On December 3rd Sustainable Renton held a discussion about how cities and individuals can become more sustainable in their waste practices. Many may not be familiar with the term ‘Zero Waste’, and a year ago, neither was I. Zero Waste is the practice and lifestyle change of well, not throwing anything away that would end up in a landfill. Anything that can be reduced, is reduced, anything that can be re-used is re-used, and I think you know where I’m going with this…anything, and I mean anything that can be recycled is recycled.  The goal of many ‘Zero Waster’s’ is really to refuse items that will end up being thrown away so their mantra is really ‘refuse, re-use, and recycle’. This post will focus on how cities can become more responsible by exploring single use plastic bag consumption, as well as how you can personally start your journey to becoming ‘Zero Waste’.

According to Recycle Across America, almost half of the food in the United States is thrown out, which equates to about 3,000lbs a second being tossed! Other disturbing facts that haunt me is that American’s recycle less than 22% of material that can be recycled or re-used, and in less than 15 years the US will double its waste production. But there is hope. By being an informed individual you can take action and make steps towards becoming more conscience about your own waste.

Individuals don’t only hold the responsibility of being more sustainable; cities could also take a hint. Just in the last few years there has been a movement to reduce the number of plastic bags that are used at groceries and retailers. Cities across Washington State have been responding to this issue. What’s so bad about plastic bags you ask? These bags are basically a huge nuisance to our recycling system since many aren’t recycled properly, and most don’t even get the opportunity to be recycled in the first place and end up in our landfill, our storm drains, and then eventually travel into our environment where they can then be ingested by wildlife. The New Yorker reported in 2014 that single use plastic grocery bags were the 7th most common item found on costal clean-ups.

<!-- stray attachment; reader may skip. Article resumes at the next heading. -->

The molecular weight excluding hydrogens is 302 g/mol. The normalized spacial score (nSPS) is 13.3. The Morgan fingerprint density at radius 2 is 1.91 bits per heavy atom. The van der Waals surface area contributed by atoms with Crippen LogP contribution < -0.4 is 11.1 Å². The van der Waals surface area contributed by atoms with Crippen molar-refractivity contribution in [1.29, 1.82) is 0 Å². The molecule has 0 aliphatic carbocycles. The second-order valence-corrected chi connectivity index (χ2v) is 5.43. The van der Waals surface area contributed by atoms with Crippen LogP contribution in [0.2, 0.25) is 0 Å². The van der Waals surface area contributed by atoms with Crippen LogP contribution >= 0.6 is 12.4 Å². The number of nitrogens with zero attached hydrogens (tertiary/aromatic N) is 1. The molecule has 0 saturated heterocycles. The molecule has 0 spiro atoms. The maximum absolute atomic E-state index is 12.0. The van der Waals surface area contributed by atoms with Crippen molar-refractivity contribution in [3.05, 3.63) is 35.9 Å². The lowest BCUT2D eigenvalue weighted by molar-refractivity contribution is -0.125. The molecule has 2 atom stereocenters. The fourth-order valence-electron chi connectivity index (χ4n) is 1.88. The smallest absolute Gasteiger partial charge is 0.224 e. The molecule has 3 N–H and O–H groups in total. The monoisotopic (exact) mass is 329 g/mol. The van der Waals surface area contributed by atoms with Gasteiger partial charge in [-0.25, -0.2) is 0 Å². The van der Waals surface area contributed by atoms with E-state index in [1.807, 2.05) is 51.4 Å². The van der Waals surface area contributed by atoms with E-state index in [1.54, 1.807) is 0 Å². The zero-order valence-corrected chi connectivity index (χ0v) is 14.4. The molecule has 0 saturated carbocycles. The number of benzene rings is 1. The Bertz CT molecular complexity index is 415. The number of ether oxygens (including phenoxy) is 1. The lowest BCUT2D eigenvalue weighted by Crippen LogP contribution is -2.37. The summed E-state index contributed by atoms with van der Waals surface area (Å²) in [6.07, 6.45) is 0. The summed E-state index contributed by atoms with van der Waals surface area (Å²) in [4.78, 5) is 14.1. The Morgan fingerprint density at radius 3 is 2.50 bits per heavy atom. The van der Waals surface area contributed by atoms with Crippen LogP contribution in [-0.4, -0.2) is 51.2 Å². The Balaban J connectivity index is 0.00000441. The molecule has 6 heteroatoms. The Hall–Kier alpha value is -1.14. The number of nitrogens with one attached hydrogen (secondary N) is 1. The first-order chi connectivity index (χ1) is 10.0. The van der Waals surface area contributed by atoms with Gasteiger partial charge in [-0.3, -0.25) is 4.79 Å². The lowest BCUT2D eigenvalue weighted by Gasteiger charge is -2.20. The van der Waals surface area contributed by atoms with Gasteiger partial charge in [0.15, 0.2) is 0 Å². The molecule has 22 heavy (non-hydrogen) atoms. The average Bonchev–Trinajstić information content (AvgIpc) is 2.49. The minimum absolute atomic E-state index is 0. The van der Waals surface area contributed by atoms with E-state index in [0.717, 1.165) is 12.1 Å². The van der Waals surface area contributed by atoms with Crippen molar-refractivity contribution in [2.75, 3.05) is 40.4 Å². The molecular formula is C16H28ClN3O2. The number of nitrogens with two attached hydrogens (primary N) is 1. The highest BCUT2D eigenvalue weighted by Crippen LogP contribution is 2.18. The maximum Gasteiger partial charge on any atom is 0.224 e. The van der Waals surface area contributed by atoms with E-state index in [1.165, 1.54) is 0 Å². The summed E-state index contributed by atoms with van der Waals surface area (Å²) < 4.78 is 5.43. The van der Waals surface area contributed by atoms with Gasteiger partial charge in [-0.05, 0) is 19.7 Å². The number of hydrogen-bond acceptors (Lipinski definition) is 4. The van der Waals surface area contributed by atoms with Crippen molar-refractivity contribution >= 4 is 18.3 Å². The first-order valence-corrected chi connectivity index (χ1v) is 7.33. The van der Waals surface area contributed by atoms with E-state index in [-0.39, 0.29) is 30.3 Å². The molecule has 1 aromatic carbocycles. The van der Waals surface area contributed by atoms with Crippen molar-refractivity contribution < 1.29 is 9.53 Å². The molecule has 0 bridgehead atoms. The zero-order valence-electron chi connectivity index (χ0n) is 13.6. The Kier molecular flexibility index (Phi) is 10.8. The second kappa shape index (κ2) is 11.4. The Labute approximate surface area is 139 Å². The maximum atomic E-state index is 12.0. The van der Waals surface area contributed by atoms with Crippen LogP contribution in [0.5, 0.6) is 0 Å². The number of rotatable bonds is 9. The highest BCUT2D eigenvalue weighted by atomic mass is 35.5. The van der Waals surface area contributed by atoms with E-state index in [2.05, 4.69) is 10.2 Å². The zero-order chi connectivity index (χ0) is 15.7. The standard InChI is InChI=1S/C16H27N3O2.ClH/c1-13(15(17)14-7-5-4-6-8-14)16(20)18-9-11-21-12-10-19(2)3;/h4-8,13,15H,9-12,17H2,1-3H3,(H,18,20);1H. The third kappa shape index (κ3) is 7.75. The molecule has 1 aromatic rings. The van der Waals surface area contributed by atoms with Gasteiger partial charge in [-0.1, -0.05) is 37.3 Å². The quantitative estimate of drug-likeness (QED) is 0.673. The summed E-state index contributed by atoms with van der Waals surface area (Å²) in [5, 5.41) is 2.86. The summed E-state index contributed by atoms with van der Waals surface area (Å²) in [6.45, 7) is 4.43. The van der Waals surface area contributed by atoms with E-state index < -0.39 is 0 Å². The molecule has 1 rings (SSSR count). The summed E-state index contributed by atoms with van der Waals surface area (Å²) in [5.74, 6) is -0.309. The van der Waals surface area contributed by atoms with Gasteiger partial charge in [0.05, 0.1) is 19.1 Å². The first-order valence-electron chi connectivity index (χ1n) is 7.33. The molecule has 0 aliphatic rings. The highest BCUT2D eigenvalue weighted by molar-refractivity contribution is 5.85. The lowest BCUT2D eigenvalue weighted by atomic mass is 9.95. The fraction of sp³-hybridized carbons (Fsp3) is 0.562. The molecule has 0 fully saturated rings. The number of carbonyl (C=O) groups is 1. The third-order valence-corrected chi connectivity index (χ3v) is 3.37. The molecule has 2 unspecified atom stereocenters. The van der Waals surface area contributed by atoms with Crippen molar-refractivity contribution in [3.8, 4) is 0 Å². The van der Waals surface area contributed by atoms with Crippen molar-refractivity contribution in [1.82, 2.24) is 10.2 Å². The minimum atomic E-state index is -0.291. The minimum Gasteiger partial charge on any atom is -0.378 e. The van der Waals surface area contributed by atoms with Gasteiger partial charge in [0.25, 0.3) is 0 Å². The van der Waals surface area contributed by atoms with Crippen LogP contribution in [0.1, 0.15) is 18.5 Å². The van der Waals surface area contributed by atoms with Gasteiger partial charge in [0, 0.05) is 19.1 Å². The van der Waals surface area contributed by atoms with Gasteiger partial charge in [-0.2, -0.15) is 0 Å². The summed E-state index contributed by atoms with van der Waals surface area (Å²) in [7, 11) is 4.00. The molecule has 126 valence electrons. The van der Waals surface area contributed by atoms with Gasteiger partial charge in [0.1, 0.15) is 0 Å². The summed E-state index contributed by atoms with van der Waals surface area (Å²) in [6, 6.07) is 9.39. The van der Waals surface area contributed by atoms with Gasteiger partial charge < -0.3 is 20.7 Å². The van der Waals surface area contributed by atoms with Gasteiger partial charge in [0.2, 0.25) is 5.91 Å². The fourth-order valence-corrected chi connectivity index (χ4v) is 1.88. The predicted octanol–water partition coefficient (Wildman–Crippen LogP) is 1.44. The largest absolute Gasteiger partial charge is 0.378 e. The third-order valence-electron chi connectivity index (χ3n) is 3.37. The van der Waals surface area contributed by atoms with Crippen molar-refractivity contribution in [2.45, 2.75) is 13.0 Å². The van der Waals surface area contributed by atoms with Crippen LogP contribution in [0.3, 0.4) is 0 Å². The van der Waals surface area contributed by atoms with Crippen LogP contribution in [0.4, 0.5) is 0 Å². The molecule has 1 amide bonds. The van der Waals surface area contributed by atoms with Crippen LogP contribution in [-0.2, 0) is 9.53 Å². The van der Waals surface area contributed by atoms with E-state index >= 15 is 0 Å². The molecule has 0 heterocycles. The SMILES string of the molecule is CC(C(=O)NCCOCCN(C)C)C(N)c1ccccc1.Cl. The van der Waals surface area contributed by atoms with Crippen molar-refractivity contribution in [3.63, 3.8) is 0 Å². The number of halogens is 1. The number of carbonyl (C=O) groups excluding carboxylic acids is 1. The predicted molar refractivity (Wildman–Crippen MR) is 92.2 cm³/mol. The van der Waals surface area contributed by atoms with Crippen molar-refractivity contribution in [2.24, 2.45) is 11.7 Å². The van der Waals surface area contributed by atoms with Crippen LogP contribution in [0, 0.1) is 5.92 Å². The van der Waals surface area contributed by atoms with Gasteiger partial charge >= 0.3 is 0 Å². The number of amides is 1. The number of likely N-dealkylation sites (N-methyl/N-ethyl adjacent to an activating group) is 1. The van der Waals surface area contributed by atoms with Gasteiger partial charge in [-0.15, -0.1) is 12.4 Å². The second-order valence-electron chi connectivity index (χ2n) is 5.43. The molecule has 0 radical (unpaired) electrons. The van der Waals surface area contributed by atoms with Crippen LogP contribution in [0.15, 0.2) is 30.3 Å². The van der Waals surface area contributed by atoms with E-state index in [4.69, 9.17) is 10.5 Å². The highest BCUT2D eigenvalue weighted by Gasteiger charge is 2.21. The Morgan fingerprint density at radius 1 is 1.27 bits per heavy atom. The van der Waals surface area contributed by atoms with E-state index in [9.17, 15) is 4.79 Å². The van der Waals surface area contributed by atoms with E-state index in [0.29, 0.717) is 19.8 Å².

Renton currently has no policy or ban on plastic bags, while other cities surrounding our area do, like Kirkland and most recently Issaquah.  After looking at these policies around our state, I wondered if plastic bag bans even work to help clean up our cities and help the waste problem. In researching this topic a study on the city of San Jose’s plastic bag policy found that it can reduce plastic grocery bags in storm drains and on beaches by 89% with a ban, and up to 60% with a fee. I would say that seems pretty worth it. For Renton to place a ban on plastic bags more research needs to be done, but hopefully looking towards other local cities we can strive and work for this in the very near future! In the meantime if you use plastic bags- please bundle the bags and return them to a local grocery store where you can then properly recycle them.